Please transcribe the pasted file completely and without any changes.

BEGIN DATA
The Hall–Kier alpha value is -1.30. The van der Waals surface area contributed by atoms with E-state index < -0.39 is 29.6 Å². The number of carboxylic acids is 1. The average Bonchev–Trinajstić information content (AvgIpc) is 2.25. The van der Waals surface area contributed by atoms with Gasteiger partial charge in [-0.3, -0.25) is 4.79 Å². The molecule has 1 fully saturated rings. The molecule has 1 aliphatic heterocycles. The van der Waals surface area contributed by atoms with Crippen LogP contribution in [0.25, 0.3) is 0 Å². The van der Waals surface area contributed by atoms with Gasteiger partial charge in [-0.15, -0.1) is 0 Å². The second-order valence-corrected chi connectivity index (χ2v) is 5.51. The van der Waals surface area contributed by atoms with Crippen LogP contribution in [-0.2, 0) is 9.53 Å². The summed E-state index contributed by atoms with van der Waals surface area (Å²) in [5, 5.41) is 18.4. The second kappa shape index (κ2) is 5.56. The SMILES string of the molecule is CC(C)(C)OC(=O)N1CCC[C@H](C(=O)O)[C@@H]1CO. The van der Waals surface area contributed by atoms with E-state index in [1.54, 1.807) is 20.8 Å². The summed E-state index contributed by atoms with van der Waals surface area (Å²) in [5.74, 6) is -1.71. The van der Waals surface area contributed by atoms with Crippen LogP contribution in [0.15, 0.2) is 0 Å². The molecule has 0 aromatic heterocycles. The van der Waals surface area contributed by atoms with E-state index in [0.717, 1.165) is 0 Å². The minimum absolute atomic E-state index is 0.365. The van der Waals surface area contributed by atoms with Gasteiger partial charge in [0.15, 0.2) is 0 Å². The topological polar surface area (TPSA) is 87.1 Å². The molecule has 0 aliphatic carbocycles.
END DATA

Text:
The Hall–Kier alpha value is -1.30. The van der Waals surface area contributed by atoms with E-state index < -0.39 is 29.6 Å². The number of carboxylic acids is 1. The average Bonchev–Trinajstić information content (AvgIpc) is 2.25. The van der Waals surface area contributed by atoms with Gasteiger partial charge in [-0.3, -0.25) is 4.79 Å². The molecule has 1 fully saturated rings. The molecule has 1 aliphatic heterocycles. The van der Waals surface area contributed by atoms with Crippen LogP contribution in [0.25, 0.3) is 0 Å². The van der Waals surface area contributed by atoms with Gasteiger partial charge in [-0.15, -0.1) is 0 Å². The second-order valence-corrected chi connectivity index (χ2v) is 5.51. The van der Waals surface area contributed by atoms with Crippen LogP contribution in [-0.2, 0) is 9.53 Å². The summed E-state index contributed by atoms with van der Waals surface area (Å²) in [5, 5.41) is 18.4. The second kappa shape index (κ2) is 5.56. The SMILES string of the molecule is CC(C)(C)OC(=O)N1CCC[C@H](C(=O)O)[C@@H]1CO. The van der Waals surface area contributed by atoms with E-state index in [1.54, 1.807) is 20.8 Å². The summed E-state index contributed by atoms with van der Waals surface area (Å²) in [5.74, 6) is -1.71. The van der Waals surface area contributed by atoms with Crippen LogP contribution in [0.15, 0.2) is 0 Å². The molecule has 0 aromatic heterocycles. The van der Waals surface area contributed by atoms with E-state index in [0.717, 1.165) is 0 Å². The minimum absolute atomic E-state index is 0.365. The van der Waals surface area contributed by atoms with Gasteiger partial charge in [0.15, 0.2) is 0 Å². The topological polar surface area (TPSA) is 87.1 Å². The molecule has 0 aliphatic carbocycles.